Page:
David Wright took the high road in response to Fred Wilpon’s comments in The New Yorker. Now Carlos Beltran’s agent — the inimitable Scott Boras — offers a somewhat more pointed, but still far from angry response:
“These statements are not indicative of the Fred Wilpon I know … If you’re a member of a team or an organization and respect one another, any evaluation or internal opinion of players currently on the team should stay there. If you want success and optimal performance, it’s best to keep those in-house.”
He went on to say that he’s always had a good relationship with the Wilpons and notes that if Beltran has a specific response to the comments he’s certainly welcome to make them. My guess would be, however, that Beltran is well-advised by his agent and won’t say anything crazy.
In other words, help us Jose Reyes! You’re our only hope to turn this argle bargle into a full-blown foofaraw!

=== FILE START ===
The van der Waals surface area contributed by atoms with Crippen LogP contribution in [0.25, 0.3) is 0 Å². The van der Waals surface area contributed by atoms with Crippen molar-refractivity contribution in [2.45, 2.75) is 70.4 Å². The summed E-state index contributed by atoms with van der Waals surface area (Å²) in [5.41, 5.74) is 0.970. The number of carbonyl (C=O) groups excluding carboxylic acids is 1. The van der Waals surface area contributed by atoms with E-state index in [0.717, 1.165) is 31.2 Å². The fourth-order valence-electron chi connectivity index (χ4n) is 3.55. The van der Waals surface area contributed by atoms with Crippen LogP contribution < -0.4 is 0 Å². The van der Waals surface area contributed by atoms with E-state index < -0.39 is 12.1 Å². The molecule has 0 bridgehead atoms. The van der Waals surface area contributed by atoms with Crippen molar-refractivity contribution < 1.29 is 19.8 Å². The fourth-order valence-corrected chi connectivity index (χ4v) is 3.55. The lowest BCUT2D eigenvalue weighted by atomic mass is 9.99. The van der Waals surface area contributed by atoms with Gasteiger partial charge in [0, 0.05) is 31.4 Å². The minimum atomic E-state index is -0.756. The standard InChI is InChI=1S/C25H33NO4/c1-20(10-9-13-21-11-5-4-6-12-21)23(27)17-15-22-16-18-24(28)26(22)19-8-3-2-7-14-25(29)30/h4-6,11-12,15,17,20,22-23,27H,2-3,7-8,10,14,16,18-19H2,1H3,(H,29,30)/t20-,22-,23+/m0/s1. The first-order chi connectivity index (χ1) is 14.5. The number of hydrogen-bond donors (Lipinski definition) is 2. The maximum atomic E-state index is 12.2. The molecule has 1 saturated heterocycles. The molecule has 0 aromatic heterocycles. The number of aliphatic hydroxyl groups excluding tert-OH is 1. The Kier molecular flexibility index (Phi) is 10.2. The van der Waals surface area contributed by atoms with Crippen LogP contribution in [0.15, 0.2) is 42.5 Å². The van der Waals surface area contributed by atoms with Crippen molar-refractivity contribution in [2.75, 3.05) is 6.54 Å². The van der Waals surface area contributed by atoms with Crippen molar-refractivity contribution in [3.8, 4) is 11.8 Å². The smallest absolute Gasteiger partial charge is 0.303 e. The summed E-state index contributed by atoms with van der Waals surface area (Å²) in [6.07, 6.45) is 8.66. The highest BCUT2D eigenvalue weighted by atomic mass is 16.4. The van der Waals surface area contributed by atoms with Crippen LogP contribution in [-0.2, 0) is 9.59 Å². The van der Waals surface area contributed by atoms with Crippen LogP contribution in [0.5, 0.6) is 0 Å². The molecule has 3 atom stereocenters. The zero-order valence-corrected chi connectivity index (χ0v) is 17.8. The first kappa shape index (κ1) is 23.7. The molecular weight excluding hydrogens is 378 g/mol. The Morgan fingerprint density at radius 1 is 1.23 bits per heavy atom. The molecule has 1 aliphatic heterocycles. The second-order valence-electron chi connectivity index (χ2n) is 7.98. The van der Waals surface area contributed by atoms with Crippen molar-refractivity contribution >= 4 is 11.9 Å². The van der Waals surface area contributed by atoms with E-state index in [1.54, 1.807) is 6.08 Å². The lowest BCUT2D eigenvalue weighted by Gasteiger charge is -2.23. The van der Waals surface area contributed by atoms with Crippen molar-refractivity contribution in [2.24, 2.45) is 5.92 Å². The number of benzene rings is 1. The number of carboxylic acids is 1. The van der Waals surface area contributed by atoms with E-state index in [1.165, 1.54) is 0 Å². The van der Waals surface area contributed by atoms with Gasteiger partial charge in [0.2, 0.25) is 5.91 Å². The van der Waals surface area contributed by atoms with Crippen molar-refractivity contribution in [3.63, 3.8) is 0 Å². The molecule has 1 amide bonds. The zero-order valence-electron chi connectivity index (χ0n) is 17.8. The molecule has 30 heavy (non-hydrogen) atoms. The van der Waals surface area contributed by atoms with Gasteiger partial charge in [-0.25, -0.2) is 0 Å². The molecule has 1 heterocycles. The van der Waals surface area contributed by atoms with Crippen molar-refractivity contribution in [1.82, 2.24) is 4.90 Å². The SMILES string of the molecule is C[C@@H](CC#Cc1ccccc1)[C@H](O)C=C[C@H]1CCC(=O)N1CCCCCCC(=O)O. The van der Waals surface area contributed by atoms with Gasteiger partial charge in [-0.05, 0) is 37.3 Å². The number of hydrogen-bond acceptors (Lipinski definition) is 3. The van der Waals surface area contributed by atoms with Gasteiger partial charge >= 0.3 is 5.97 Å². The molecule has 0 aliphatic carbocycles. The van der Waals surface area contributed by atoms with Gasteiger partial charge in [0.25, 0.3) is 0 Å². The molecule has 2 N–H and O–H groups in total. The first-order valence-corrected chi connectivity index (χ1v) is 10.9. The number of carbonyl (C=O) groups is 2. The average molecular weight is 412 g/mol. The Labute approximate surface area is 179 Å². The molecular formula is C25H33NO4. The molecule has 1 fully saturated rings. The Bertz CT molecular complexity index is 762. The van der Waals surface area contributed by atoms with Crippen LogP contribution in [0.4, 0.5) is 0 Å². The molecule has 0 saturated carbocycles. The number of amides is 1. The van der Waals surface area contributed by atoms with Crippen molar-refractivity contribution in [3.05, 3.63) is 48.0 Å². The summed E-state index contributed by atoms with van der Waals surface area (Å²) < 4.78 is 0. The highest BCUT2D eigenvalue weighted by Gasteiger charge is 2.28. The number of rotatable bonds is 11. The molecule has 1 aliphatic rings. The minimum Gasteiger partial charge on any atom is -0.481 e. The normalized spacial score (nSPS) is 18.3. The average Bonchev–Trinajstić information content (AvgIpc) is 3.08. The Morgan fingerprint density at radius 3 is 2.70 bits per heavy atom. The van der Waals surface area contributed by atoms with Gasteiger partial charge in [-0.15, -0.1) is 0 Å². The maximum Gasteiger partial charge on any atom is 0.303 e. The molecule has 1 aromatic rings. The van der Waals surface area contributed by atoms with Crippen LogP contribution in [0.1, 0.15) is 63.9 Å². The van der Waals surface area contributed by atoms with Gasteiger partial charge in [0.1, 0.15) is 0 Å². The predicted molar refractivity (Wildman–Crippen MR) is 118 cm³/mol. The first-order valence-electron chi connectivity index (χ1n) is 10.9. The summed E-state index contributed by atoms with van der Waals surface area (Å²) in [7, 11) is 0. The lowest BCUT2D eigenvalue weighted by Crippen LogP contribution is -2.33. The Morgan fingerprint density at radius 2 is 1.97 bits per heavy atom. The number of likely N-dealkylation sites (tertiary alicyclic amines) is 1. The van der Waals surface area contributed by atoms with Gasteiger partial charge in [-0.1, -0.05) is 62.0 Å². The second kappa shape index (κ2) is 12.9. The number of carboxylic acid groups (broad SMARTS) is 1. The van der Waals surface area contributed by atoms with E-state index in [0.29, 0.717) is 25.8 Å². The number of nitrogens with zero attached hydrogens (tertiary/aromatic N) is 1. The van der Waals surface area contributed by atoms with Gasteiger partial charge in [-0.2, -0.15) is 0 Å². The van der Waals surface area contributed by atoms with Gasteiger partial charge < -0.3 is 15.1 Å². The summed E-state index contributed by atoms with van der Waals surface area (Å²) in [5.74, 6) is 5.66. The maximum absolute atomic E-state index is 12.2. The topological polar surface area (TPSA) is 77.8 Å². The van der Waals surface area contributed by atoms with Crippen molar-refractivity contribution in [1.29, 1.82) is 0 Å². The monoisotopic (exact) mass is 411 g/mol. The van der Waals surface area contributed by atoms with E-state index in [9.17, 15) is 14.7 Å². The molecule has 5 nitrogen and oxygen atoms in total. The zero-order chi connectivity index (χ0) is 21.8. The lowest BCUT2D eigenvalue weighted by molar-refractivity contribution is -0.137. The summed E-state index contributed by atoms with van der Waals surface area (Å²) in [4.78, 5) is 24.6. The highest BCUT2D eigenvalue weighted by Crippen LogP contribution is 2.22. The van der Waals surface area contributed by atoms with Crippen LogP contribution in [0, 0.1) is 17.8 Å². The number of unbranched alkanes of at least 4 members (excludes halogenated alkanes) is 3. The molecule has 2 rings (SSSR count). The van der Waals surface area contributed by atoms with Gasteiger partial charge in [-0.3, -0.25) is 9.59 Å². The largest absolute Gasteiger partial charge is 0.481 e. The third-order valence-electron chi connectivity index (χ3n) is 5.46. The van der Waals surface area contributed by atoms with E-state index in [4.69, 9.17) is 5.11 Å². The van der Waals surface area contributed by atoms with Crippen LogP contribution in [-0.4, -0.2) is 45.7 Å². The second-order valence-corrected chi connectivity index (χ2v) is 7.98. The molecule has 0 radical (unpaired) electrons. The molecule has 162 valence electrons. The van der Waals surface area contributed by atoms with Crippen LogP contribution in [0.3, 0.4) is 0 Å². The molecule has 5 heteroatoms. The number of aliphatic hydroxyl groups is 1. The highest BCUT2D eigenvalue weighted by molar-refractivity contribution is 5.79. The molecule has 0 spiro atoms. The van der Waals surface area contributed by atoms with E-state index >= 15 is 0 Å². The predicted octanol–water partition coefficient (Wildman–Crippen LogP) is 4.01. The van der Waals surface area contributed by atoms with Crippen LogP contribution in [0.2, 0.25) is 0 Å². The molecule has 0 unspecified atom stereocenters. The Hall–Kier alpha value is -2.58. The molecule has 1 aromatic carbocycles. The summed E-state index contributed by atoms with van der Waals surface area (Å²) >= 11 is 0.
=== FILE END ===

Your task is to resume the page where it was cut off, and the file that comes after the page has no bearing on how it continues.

The wave of defensive shifts we’ve seen over the past few years has led to a lot of armchair hitting coaches demanding that players bunt to beat it. This is easier said than done, however.
The shift happens because certain hitters tend to pull the ball. Certain hitters tend to pull the ball because pulling the ball is what happens when one gets a strong, quick swing on a pitch one identifies early and which one endeavors to send as far away from home plate as possible. Which is to say that pulling is a skill that is good to have and which is strongly selected for among hitters.
In light of that, “why not just bunt to beat the shift” takes are kind of lazy. Bunting is hard! And it is not a thing guys who get shifted a lot are good at. Most of the time asking a player to do a thing he is not well-equipped to do is a bad idea. Indeed, a hitter voluntarily going away from his strength is something the defense would much prefer.
Most of the time anyway.
Last night Matt Carpenter made those armchair hitting coaches happy by laying down a bunt to beat the shift. And he laid it down so well that he ended up with a standup double:
One batter later Carpenter scored on a Starlin Castro error.
The shift giveth and the shift taketh away.